Q. My husband is 67 years old. I am 64. He would like to retire this year, but we have conflicting ideas about "spending down your principal" which you have mentioned several times in your columns. My husband believes we can comfortably spend down our savings because we are not likely to be alive in 30 years.
My mother is 97 and still drives. She lives alone in a small town. I feel that, no matter how much money you have, you have no idea how long you are going to live. And with medicine and longevity improving, how can anyone guess how long they are going to live? My mother is grateful she has not spent her modest savings. She might need it, she says, for going into assisted living.
She is fully aware of her finances and I am grateful that the idea of spending down her principal was not in her vocabulary. She has always lived on her interest. She has kept her modest savings intact for 27 years. And she is comforted by the fact that she will not be on Medicaid in the near future.
I do not think anyone can assume that they will not be in that 1 percent that lives to 98. ?I believe you need to keep your savings intact, because you have no guarantee that you won't be alive in 35 years. You should only live on Social Security and the income your investments generate. If this income does not meet your necessities, then, out of necessity, you must spend down your principal.
Tables tell a story, but no one knows where they will be on that table. But spending down your principal with the idea you are not going to make it another 30-35 years should not be a consideration. Many of us could be left without money at the age of 95, if we assume we won't be alive and that we can spend down our principal.?My husband thinks that we should take that risk. I am in complete disagreement with him. ?—J.S., A concerned reader in Illinois? ?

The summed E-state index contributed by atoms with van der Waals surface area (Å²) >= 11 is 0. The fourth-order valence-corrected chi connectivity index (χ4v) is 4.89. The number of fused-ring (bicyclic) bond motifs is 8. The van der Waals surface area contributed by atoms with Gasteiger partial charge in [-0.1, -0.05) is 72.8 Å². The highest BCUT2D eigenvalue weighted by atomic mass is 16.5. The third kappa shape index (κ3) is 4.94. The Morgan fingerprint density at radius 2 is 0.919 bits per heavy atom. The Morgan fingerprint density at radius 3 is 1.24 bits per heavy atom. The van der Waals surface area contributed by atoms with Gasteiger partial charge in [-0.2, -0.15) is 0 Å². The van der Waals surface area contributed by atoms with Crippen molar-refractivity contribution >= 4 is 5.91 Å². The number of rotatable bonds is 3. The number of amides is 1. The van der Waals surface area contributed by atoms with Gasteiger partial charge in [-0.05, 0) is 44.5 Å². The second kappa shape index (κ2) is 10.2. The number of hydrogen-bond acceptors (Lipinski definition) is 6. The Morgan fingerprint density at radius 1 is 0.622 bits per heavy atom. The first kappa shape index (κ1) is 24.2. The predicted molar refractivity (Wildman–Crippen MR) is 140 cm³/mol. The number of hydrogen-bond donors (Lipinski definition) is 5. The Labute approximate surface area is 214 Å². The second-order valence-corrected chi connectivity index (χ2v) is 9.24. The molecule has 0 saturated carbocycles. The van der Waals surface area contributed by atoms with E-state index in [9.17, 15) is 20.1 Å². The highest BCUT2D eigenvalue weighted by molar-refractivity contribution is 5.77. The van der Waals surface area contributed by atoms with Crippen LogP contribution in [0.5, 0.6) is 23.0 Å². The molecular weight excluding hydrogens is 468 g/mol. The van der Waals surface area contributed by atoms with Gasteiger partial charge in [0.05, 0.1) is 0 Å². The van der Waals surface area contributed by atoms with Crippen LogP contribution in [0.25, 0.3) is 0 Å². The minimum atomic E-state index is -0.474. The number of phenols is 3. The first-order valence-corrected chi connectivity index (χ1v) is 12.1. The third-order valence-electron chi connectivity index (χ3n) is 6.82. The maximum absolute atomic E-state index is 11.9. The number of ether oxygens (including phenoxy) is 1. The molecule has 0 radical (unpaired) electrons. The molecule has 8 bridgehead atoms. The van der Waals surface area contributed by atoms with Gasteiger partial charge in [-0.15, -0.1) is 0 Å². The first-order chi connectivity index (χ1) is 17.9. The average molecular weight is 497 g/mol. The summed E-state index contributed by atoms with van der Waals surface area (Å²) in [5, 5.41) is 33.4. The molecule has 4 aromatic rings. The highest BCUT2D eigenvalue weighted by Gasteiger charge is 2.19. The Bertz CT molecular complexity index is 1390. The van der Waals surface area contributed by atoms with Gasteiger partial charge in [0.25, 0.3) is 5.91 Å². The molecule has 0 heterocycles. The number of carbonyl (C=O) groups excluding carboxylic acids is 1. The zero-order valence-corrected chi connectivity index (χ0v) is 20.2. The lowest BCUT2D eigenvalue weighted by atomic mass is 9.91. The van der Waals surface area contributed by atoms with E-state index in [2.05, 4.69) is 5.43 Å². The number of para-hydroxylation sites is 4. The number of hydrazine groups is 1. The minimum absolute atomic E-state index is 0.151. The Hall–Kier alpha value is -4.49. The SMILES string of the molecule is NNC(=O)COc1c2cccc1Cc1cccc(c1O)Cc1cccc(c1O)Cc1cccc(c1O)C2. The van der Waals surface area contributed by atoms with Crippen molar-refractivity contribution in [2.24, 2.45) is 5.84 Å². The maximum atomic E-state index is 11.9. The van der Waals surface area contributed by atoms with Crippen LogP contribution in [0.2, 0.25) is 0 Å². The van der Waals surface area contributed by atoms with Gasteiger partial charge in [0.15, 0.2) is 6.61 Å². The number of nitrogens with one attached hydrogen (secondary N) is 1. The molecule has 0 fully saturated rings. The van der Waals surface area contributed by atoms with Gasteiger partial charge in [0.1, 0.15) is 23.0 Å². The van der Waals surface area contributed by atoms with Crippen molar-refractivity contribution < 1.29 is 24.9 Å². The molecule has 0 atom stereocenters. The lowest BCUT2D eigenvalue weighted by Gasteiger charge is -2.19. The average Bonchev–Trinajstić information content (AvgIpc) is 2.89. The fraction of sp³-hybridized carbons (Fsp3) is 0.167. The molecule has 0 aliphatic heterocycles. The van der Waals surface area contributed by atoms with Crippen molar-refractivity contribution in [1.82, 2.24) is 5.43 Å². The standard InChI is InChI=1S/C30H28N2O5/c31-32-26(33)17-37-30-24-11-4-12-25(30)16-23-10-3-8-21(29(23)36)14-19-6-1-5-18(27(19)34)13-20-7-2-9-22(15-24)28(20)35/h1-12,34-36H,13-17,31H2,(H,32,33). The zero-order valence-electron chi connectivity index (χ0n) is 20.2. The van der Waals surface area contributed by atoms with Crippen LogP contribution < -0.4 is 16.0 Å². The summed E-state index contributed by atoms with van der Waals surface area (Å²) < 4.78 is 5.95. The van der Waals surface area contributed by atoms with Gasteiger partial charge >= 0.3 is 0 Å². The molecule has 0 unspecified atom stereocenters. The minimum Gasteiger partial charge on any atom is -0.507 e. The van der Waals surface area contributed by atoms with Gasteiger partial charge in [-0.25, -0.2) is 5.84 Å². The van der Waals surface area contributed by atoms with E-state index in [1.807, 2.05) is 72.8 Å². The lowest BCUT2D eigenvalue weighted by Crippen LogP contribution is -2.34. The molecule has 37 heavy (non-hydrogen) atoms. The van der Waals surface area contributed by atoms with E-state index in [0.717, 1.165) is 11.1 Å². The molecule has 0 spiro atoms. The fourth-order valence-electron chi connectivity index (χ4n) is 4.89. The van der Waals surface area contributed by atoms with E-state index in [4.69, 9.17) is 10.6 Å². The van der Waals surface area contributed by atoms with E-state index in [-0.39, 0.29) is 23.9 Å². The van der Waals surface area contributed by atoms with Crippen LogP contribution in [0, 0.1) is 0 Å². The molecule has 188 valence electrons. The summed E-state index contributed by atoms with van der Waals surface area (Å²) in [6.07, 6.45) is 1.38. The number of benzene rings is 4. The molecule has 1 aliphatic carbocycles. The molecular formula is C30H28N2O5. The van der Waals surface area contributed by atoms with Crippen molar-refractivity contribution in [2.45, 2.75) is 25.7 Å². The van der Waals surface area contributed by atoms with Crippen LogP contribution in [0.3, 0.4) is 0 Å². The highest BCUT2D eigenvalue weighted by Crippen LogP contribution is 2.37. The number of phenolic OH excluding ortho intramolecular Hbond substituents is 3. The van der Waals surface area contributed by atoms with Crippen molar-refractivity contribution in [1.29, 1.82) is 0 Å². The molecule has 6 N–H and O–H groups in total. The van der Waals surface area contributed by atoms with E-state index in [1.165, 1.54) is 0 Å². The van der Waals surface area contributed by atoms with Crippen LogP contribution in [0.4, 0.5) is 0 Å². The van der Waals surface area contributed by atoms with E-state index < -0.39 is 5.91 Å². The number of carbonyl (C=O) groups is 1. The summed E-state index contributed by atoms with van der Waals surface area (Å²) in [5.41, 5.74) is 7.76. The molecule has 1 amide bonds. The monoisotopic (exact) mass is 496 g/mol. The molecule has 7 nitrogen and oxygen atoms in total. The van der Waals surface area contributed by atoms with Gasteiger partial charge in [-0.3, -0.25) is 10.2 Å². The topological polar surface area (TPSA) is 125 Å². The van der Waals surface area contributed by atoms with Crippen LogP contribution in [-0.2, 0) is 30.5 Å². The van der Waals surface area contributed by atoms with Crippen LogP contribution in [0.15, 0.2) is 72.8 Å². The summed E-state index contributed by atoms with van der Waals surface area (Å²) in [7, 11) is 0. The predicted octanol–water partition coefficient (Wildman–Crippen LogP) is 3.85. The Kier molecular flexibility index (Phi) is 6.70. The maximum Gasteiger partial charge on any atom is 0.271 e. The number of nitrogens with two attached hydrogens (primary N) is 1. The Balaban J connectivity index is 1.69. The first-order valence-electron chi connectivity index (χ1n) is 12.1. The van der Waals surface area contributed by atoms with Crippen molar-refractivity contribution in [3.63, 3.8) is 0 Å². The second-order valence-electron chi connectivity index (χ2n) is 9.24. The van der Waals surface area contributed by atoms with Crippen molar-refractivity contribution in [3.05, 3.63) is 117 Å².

A. As a practical matter, it isn’t possible to live on interest and dividends alone. Eventually, almost everyone has to spend some principal. There are two reasons for this and we can’t do anything about either.
First, current yields on savings and on common stock shares are very low. Most people hope to meet their expenses if their savings earn an average of 5 or 6 percent. But today it’s difficult to earn much over 2 percent. Thankfully, this isn’t normal and we may someday see interest rates and stock yields that are closer to historical averages.
Second, most people have the bulk of their savings in tax deferred accounts that are regulated by government. The rules call for a minimum distribution requirement when you reach age 70 1/2. The distribution rate starts at 3.65 percent. That’s already more than most accounts generate in current income. From there the distribution rate increases each year. It reaches 5.35 percent at age 80; 6.76 percent by age 85; and 8.77 percent at age 90. However your money is invested, at some point you will be withdrawing principal.
You may, of course, elect to save some of that distributed principal. But it will become very difficult since you’ll have to pay taxes on every dollar withdrawn. What this means is very simple: All of us are committed, by law, to spend some amount of principal. All we can do is try to do it intelligently.
You may also have some savings in a taxable account. If so, you have no need to make minimum required distributions. Indeed, you might even reinvest all after-tax income. But unless you are very wealthy, most people will have to choose between deprivation today and possible deprivation tomorrow.
All of this, by the way, is another reason that homeownership is so important. The equity in your debt-free home can be regarded as your deep reserve. You may never need to access it, by sale or reverse mortgage, but it can be there as a last resort if your path for spending down has been too deep. It’s also a reason that the purchase of life annuities can be a very useful tool— they can increase current incomes and guarantee that you will have income for the rest of your life.
Scott Burns is the retired Chief Investment Officer of AssetBuilder, the creator of Couch Potato investing, and a personal finance columnist with decades of experience.